She was sitting on the steps, oblivious to all the dirt and the dust on them. Last night’s dust storm seemed to have gathered the entire city’s dust on the steps of the house.
Her mother was watching from the window. In the twilight she could still very clearly see the sadness in her eyes and the tears that had just about begun to well up. The little girl missed her father. Work kept him away most of the days. He seemed to be missing all the important dates in her life. Her first play – she was the proudest pumpkin there ever was, but he wasn’t there to see it, just like all the other times for the first something of her life.
It broke her heart to see her girl so sad.
She decided to make her little one’s favorite nimbu pani and carry it out. While she got busy stirring it up, it struck her. She carried a pitcher of water as well along with a few things from the kitchen.
She went out and sat next to her on the steps, held her baby’s little palm in her hand and gave her the glass to drink, wiping the little pearls falling down her cheeks from the corner of her sari. The little one gulped it down. The magic of nimbu pani was working. She drank it all up and wiped her mouth with the back of her smudgy dirty little hand. That is when she noticed the pitcher of water and the other paraphernalia ma had brought along. With questioning eyes she looked up at ma and asked, ‘What is this for?’
‘Hmmm, I thought we’d make some mud dough to build daddy’s favorite doll so you can play with him when he gets home. What do you think?’
The little one’s eyes lit up. Playing in the mud was an activity for special days and allowed only before bath time. Most definitely never on school days. ‘Yes please ma! Let’s!’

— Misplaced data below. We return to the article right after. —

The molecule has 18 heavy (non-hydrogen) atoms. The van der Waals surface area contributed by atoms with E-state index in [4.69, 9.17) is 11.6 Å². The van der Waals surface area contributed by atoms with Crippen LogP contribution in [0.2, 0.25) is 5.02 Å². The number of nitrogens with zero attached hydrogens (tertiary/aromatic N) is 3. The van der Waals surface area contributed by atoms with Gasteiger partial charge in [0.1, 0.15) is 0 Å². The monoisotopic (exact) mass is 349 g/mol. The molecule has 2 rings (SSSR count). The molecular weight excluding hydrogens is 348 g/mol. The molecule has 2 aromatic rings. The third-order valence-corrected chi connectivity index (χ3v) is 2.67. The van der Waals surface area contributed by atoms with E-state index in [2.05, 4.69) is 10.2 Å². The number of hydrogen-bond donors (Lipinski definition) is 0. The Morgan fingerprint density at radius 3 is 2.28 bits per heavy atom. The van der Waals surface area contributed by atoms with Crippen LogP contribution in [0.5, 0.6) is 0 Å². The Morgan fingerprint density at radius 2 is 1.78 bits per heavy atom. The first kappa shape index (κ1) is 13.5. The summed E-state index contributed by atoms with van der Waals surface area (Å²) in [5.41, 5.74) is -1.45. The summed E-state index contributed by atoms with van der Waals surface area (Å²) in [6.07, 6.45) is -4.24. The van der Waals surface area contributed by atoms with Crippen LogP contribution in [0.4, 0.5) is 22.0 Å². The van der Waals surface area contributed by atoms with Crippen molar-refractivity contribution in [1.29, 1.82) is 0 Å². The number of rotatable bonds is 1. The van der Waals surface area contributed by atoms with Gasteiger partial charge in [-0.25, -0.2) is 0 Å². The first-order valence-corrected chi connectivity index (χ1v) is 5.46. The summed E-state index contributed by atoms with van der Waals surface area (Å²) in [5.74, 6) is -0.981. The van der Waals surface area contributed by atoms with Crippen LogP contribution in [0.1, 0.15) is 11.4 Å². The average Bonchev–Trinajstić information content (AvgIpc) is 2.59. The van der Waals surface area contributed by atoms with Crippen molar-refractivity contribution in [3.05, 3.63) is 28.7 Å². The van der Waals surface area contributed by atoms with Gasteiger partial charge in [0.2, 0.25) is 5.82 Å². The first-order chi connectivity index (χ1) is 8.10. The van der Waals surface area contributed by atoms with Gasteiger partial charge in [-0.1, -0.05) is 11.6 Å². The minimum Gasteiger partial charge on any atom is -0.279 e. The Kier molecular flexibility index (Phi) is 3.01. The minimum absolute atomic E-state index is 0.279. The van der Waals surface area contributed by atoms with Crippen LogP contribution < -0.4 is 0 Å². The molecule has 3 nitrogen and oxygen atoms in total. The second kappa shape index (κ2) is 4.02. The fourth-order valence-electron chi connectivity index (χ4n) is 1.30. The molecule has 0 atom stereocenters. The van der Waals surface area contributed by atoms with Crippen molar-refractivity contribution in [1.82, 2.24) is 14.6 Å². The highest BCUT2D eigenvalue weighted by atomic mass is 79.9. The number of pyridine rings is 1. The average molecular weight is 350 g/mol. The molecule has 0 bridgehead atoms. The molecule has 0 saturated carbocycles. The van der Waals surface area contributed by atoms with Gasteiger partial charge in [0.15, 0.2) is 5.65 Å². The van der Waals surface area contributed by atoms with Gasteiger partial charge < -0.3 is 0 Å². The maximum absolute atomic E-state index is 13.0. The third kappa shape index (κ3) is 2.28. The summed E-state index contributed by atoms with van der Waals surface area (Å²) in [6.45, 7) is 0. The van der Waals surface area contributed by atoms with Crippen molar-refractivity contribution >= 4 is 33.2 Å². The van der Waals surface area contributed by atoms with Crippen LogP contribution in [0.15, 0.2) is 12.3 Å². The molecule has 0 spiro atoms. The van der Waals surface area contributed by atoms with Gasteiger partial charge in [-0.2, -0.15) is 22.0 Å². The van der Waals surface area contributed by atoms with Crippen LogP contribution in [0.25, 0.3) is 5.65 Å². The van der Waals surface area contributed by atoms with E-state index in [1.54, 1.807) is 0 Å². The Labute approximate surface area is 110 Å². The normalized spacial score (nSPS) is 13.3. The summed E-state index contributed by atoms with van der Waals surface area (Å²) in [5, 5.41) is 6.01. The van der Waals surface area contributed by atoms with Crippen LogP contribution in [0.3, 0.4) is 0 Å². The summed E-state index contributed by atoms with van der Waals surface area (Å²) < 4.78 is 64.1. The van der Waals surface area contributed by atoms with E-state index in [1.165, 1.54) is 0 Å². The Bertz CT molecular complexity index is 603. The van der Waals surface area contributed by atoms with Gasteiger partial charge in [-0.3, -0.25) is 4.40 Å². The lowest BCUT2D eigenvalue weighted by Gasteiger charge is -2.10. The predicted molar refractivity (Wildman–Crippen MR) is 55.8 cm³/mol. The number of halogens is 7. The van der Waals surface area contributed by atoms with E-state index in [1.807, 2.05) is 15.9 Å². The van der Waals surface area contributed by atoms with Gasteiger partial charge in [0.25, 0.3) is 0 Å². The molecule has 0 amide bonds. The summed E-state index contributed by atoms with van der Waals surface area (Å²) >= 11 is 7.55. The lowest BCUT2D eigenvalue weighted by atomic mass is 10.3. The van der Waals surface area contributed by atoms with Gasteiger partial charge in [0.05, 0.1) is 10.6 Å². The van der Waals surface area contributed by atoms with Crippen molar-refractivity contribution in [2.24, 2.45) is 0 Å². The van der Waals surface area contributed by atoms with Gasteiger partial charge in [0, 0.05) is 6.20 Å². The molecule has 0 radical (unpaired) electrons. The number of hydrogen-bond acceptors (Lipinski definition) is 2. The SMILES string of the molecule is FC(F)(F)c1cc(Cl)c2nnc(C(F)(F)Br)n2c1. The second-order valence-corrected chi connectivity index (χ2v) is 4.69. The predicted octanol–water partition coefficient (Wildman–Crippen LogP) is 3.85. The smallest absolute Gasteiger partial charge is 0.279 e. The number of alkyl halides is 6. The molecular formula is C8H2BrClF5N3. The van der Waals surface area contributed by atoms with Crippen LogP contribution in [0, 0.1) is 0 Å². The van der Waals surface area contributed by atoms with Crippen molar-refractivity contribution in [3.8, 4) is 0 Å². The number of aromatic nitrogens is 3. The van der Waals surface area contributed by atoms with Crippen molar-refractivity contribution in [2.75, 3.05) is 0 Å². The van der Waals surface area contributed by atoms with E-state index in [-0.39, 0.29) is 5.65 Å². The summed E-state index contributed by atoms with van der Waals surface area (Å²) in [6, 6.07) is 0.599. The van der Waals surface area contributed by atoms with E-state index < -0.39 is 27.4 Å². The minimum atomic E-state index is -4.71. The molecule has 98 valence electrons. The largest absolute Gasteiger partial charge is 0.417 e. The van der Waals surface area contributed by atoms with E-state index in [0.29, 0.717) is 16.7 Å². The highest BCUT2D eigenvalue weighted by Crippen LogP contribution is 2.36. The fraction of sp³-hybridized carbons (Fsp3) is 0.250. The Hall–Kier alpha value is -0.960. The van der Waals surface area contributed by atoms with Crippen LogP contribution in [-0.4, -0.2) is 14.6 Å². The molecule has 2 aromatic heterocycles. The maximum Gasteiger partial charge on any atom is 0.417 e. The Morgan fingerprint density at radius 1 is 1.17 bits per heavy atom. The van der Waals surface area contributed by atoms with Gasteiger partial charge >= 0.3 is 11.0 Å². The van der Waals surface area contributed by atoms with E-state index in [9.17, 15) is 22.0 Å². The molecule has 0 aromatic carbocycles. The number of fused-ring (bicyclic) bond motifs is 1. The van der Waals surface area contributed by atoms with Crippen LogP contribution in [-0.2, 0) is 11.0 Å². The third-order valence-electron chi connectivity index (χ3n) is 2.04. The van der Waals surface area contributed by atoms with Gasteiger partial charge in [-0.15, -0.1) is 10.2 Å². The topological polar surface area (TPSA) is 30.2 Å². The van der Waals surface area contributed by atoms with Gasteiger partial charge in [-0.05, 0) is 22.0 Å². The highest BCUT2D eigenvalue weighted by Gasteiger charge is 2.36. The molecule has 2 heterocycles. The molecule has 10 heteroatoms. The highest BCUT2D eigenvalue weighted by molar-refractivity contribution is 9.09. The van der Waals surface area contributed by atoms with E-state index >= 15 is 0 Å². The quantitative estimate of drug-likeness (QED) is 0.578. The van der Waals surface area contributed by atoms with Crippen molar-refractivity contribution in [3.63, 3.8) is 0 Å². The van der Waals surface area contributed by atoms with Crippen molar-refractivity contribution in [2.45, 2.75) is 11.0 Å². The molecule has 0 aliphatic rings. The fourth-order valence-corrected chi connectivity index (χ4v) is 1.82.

The sad was gone, the twinkle back. She looked at the little head working as furiously as her hands to shape up what she thought was the perfect toy for her perfect daddy.
It was the moment; she left the little one absorbed in her thoughts and the task at hand. Smiling, she walked back to watch her from the kitchen window, allowing her girl the space and freedom to be with her father.
Years had passed. The little one not so little anymore, was sitting on the very same steps watching her baby make little distorted animal figures from the mud dough, only this time she knew he would never come back, he was gone from where he would never come back. She felt a lump in her throat as yet again a helpless mother watched her from the kitchen window. Shaking her head, she walked to the counter made a glass of nimbu pani for her girl and walked the slow yet determined steps down to where her girl was sitting, lost in sadness. She wiped her tears from the corner of her sari and handed the glass to her. She smiled, with a twinkle in her eyes, as she gulped down the entire glass in one swig, wiping her mouth with a perfectly manicured hand.
The little one had made a puppy, nanu’s companion, in his afterlife. It looked more a rat, straight out of a horror movie as both the young and the old burst into laughter, making the boy beam from cheek to cheek, fully proud of his achievement. The dog was placed with care next to the little clay doll that still sits proud on the mantelpiece next to daddy’s picture.
It was the moment – the moment just like many others, where a mother held her daughter’s hand, gave her the hope and faith to carry on. A mother does only what a mother can…
You were so I am,
You show what I see,
Without you, nothing there would be…